12. You carry so many pesticides, how do I choose the right one for me?
    The first step for choosing the appropriate plant protection product is to correctly identify the pest. features a comprehensive picture gallery with descriptions for all of the common insects and diseases affecting roses. The gallery and descriptions can link you to the appropriate products registered to control them. On our site you'll find the information needed to complete the following checklist which will help you determine which product(s) best fits your situation.
    --Read the product label to see if it lists your particular problem(s).
    --Review the rates to calculate how many total gallons of spray mixture the product will make. If it is packaged in a quantity greater than you can use within a two year time period, choose another product.
    --Not all pesticides are the same and will exhibit one or more of the following qualities: They may work on contact, or can be locally systemic or completely systemic. They may have curative properties, or only work as protectants. They could be organic, synthetic, mineral, biological, synthetic/organic or combinations of the above. Preference for one or more of these qualities will help you select one product over another.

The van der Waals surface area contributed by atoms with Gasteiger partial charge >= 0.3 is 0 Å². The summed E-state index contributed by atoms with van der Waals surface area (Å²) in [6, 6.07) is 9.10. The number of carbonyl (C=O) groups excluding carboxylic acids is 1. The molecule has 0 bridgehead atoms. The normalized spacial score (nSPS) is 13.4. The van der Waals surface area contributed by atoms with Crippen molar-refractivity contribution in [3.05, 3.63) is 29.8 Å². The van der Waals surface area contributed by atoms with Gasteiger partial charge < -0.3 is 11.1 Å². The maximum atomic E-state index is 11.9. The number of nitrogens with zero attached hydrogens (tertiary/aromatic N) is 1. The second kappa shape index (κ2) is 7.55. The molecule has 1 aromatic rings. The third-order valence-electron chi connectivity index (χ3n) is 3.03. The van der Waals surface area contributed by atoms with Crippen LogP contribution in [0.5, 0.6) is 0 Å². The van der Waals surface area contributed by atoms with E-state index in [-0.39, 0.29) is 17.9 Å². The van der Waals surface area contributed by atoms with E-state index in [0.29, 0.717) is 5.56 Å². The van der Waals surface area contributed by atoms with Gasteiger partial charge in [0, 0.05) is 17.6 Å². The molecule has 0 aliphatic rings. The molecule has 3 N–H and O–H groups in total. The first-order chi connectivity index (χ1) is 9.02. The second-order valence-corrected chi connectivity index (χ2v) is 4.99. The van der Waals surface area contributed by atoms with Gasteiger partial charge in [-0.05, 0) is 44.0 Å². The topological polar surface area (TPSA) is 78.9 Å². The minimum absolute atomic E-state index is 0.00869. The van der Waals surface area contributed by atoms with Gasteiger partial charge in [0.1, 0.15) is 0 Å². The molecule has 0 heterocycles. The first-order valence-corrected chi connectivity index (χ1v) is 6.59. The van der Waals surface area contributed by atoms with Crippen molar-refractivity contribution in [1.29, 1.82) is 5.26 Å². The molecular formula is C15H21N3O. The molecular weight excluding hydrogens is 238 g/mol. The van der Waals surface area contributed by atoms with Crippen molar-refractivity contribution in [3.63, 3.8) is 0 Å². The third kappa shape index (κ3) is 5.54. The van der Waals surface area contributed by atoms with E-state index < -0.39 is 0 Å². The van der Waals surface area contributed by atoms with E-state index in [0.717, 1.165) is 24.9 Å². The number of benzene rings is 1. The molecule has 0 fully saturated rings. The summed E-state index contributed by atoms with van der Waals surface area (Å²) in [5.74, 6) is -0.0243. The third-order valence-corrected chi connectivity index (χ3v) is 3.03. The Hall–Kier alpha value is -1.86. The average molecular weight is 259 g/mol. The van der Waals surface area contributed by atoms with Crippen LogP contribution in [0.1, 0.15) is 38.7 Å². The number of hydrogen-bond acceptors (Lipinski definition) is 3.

--Look for alternative uses on other turf and ornamental pests common in your landscape. Multiple landscape uses may provide advantages for one product over another.
    --Check the chemical group. Rotating two or three materials from different chemical classes will reduce the chances of building resistance.
    --Check for ease of use, some professional products are very concentrated and may require difficult to use measuring or handling equipment.
    --Check cost per gallon of mixed spray. When more than one product meets your criteria, select the material with the lowest cost per gallon of mixed spray.